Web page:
Last week’s press conference featured a Portland attorney named Candice Aiston, who described receiving a 90-day notice that she’d have to leave her home last fall. Aiston said she “felt like a failure telling my kids we’re moving. Again.” She’d become momentarily hopeful when she learned the relocation payment law might cover most of her $5,000 moving expenses, she said, but then realized it didn’t apply to her. She was her landlord’s sole tenant.

Realtors have attempted to marshal data of their own. In a hearing last October, Jane Leo, a lobbyist for the Portland Metropolitan Association of Realtors, suggested to the city council that hundreds of single-family rentals had been sold or put up for sale following the renter relocation law, because landlords didn’t want to deal with the policy. Leo did not elaborate on how she arrived at her figures, and has yet to respond to multiple messages left by the Mercury.

Wheeler, for now, is siding with the landlords, saying he wants more clarity on how the single-unit exemption is actually impacting tenants. “Assumptions don’t necessarily make good policy,” Wheeler wrote last week, in a letter addressed to the committee haggling over changes to the relocation policy. “Rather, good data help to inform the creation of good policy. Consequently, I have instructed PHB to refrain from amending the one-unit exemption at this time.”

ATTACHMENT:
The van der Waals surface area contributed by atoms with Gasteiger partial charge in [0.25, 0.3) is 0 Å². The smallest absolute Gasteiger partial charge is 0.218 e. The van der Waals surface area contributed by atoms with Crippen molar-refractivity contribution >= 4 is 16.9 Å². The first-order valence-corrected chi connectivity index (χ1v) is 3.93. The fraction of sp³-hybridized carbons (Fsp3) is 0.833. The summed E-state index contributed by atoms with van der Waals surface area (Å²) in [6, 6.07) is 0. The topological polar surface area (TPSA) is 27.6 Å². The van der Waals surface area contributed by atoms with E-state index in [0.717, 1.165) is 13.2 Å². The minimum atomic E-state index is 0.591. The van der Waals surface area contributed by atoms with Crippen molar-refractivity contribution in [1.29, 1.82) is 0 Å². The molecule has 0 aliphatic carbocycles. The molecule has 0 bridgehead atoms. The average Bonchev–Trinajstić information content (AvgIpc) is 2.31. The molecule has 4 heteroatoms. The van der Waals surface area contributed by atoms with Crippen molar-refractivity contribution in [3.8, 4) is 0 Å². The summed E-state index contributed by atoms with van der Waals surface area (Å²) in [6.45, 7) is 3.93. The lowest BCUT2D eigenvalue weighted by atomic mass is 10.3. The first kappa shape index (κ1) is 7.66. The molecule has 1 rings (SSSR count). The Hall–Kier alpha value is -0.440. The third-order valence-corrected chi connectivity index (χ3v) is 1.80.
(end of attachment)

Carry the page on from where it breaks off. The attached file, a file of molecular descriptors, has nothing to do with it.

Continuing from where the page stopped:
It’s not that Wheeler is “philosophically opposed” to doing away with the loophole, he wrote. He just wants different data.

“I support the creation of the Rental Registration System, which will provide us with quality data to help us better understanding [sic] of what specific steps are appropriate for our housing market, and a better sense of the consequences—both intended or unintended—of our policy choices,” the mayor’s letter read.

Wheeler’s been promising a rental registry since his 2016 campaign for mayor, and his first budget allocated around $915,000 for a “Renter-Owner Services office” that would administer such a program. But a registry system hasn’t begun, and the new office—now known as the Office of Rental Services—is still figuring out which data points the city might want to collect.

Wheeler, of course, doesn’t have final say in what happens with the single-unit landlord exemption. That decision will be made by Portland City Council as a whole—and the battle lines of the discussion are blurry so far.

Commissioner Amanda Fritz supports the single-landlord exemption, her office confirms, while Commissioner Chloe Eudaly has repeatedly tried to do away with the loophole. The split probably gives commissioners Nick Fish and Dan Saltzman decisive votes should Eudaly want to force the issue (as she did in October), and their offices haven’t offered clarity on their positions.

While they figure it out, the council can count on being raked over the rhetorical coals by people like Hardesty, who’s vying for the city council seat Saltzman is giving up.

“I am so disappointed that the mayor and city council are not acting like it’s an emergency,” she said last week. “We will present this report to city council, and we will demand action.”